Commenting on these results, Barnes says: "Obviously some sectors and channels are not experiencing the same optimism and we cannot get complacent - telemarketing has slowed, database turnover is less. We were concerned that we might be late-comers to the recession and we still need to watch and be aware of this."
But the strengths of the industry - its accountability, flexibility and responsiveness - are standing it in good stead. "DM is always likely to do better when the economic climate is slower," says Richard Marshall, business development director at Tullo Marshall Warren. "It comes back to the simple economics of measurability and accountability. When budgets are tight, every pound has to deliver ROI and DM is better placed to achieve this than other disciplines."
Barnes agrees, pointing out that growth is driven by "the strengths of targeting, measurement, accountability and cost effectiveness."
"Budgets, especially now, have to work for everybody and results have to be visible," he adds.
The industry has weathered such storms before, according to Dawn Orr, managing director of Consodata. "Today's market conditions are comparable to those of the early-90s, although direct marketers haven't experienced the same extremities. The drop in direct mail response rates hasn't been as dramatic and in turn the bounce back won't be as extreme. There's a faster loop than there was ten years ago. Technology has sped up and as the US economy is beginning to turn, the situation will be mirrored in the UK."
DM continues to find favour with certain sectors - charities and financial companies in particular - while other sectors are beginning to use it much more extensively.
"You will always have the financial sectors and charities when you use volume as a differentiator, but retail is beginning to use it to drive footfall," says Carolyn Stebbings, managing partner, client services, at agency DP&A.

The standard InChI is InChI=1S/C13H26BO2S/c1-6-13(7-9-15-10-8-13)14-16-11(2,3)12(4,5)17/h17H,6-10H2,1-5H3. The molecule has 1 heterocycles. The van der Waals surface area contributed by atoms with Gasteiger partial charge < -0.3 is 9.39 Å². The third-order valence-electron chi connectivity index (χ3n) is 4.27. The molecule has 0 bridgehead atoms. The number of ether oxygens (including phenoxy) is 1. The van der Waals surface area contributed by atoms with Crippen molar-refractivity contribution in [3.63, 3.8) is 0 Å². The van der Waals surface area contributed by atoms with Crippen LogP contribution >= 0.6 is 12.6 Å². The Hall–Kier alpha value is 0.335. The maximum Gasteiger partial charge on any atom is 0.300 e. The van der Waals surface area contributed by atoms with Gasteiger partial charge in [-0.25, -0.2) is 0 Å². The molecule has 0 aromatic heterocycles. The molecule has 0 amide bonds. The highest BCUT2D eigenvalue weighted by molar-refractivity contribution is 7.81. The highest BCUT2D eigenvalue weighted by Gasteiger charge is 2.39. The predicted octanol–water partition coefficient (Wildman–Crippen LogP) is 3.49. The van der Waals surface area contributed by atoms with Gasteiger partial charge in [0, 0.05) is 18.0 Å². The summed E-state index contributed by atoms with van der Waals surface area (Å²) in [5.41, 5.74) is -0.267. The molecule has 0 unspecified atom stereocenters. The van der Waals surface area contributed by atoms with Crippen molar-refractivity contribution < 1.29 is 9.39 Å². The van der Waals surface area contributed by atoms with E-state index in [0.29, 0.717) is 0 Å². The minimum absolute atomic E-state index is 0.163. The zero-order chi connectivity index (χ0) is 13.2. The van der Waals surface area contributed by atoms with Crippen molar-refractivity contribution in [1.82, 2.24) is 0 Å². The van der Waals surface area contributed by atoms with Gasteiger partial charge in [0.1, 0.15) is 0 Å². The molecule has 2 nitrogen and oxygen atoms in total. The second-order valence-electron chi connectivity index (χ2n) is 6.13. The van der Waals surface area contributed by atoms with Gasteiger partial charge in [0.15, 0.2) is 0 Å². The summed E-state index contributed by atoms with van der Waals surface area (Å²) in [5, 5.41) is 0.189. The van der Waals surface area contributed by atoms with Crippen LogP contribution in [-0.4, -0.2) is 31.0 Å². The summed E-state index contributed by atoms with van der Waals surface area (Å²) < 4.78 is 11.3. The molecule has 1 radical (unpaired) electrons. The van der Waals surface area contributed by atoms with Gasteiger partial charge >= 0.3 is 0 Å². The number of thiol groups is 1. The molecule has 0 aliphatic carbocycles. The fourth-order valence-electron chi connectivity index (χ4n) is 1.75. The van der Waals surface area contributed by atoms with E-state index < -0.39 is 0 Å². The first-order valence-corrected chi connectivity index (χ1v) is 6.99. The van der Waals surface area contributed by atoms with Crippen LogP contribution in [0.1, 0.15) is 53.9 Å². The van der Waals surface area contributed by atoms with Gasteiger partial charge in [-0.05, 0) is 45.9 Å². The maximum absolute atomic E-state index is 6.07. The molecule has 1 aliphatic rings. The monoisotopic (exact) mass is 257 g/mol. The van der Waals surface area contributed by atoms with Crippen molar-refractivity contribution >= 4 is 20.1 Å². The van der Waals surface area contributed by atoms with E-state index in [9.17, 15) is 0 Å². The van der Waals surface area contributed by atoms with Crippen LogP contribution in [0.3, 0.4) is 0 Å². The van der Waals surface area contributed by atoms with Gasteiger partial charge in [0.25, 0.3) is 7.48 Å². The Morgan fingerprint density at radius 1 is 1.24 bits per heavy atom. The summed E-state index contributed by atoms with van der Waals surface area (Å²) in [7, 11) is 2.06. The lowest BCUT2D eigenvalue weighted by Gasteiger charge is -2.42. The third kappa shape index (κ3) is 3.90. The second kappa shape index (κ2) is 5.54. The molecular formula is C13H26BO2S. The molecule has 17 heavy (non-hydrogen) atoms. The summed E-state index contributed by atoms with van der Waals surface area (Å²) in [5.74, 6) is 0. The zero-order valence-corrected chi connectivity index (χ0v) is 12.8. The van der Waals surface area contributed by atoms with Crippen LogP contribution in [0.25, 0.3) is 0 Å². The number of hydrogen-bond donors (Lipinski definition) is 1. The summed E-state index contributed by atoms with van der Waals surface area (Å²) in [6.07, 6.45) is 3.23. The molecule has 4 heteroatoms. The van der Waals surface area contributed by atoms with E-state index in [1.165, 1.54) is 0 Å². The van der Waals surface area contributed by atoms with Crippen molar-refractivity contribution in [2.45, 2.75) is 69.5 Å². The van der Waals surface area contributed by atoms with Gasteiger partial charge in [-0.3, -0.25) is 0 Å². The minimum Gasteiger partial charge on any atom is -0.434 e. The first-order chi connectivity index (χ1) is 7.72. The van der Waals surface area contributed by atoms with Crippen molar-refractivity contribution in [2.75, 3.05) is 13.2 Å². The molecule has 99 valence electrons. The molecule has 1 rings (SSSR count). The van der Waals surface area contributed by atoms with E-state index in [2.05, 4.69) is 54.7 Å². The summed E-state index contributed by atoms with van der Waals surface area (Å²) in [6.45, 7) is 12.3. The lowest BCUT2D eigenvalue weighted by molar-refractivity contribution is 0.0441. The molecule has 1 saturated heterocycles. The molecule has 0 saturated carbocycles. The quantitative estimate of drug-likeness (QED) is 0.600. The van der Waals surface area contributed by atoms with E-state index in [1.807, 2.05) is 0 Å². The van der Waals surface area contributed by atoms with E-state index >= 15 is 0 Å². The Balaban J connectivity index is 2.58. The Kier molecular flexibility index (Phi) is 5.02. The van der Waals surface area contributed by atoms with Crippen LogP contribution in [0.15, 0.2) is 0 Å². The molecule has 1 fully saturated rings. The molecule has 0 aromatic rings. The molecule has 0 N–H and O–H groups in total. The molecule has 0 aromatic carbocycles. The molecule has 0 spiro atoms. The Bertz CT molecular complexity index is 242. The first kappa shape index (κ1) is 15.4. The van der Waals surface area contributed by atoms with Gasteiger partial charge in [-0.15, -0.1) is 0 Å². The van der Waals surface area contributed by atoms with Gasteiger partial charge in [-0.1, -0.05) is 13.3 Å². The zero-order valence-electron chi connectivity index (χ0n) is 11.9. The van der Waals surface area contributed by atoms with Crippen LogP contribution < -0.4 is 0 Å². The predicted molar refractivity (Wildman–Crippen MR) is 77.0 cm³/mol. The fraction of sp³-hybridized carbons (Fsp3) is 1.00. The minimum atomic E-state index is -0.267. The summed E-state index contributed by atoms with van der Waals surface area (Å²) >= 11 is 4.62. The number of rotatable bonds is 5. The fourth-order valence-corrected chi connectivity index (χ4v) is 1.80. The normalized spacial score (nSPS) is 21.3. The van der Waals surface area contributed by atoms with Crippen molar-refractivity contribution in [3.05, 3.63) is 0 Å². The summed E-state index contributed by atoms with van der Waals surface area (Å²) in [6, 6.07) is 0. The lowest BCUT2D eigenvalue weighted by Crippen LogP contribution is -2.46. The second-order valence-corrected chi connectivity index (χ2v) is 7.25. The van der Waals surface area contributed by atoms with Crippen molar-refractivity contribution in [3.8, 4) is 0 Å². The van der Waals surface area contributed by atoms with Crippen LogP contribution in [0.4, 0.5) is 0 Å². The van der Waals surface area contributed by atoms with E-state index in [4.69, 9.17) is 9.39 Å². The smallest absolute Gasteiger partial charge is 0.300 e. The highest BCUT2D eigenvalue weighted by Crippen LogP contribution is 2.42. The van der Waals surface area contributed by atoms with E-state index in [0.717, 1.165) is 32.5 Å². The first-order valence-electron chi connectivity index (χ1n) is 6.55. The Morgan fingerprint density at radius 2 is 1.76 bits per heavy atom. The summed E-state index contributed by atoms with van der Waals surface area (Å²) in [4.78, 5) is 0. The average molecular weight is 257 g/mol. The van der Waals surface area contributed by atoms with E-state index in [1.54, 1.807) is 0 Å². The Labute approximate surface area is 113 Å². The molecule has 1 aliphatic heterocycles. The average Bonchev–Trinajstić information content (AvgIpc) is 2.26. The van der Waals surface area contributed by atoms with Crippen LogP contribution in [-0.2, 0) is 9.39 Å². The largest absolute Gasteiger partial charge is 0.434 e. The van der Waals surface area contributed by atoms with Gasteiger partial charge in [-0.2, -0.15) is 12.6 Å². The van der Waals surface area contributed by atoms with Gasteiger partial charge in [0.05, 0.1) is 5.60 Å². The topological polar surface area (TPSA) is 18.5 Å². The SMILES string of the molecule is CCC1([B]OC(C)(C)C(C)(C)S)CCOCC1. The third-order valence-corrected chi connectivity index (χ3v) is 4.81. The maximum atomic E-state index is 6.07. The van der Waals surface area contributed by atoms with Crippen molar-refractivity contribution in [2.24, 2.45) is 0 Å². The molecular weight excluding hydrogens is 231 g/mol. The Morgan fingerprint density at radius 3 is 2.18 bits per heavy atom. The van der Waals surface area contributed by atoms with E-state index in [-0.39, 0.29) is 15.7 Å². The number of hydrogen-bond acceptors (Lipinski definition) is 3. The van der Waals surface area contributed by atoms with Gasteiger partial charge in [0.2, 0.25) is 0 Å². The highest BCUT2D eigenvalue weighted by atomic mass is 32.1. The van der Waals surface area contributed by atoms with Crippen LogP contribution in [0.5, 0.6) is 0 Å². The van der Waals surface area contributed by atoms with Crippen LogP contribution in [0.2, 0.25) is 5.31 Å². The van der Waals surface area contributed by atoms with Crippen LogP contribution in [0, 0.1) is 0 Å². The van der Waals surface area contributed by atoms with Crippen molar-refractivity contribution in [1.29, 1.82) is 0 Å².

Recent retail campaigns that have made extensive use of DM include activity by Ocado, the online supermarket service set up in partnership with Waitrose.
Its launch campaign, developed with agency Heresy, took a Silver award at the 2002 DMA Royal Mail Awards thanks to an innovative mailing that attracted response rates of up to 6.3%.
Similarly, Bronze award winner Blockbuster and its DM agency, Armadillo Associates, used direct mail to pull in customers. Proving DM can be cost-effective and lucrative, it invested £826,000 and saw visits rise 15.9% over a 60-week period. This equated to two million incremental transactions worth £8.4m.
But as some sectors increase their spending on DM, others have cut their budgets. "Performance across different business sectors has been variable," says Richard Marshall. "In some areas of financial services, products such as ISAs have been very difficult to sell. Yet this is compensated by continued growth in areas such as loans and credit cards."
"Sector variations are not uncommon," agrees Alchemetrics' Duncan. "This year the travel sector had SARS, war in Iraq and the weakening of the pound to deal with, none of which would affect the FMCG sector to the same degree."
Indeed, the trend for FMCG brands to move their marketing budgets below the line continues. "Many relationship marketing programmes, such as those for Guinness and Smirnoff, are using an exciting mix of conventional direct mail together with viral, e-mail and SMS elements," says Marshall.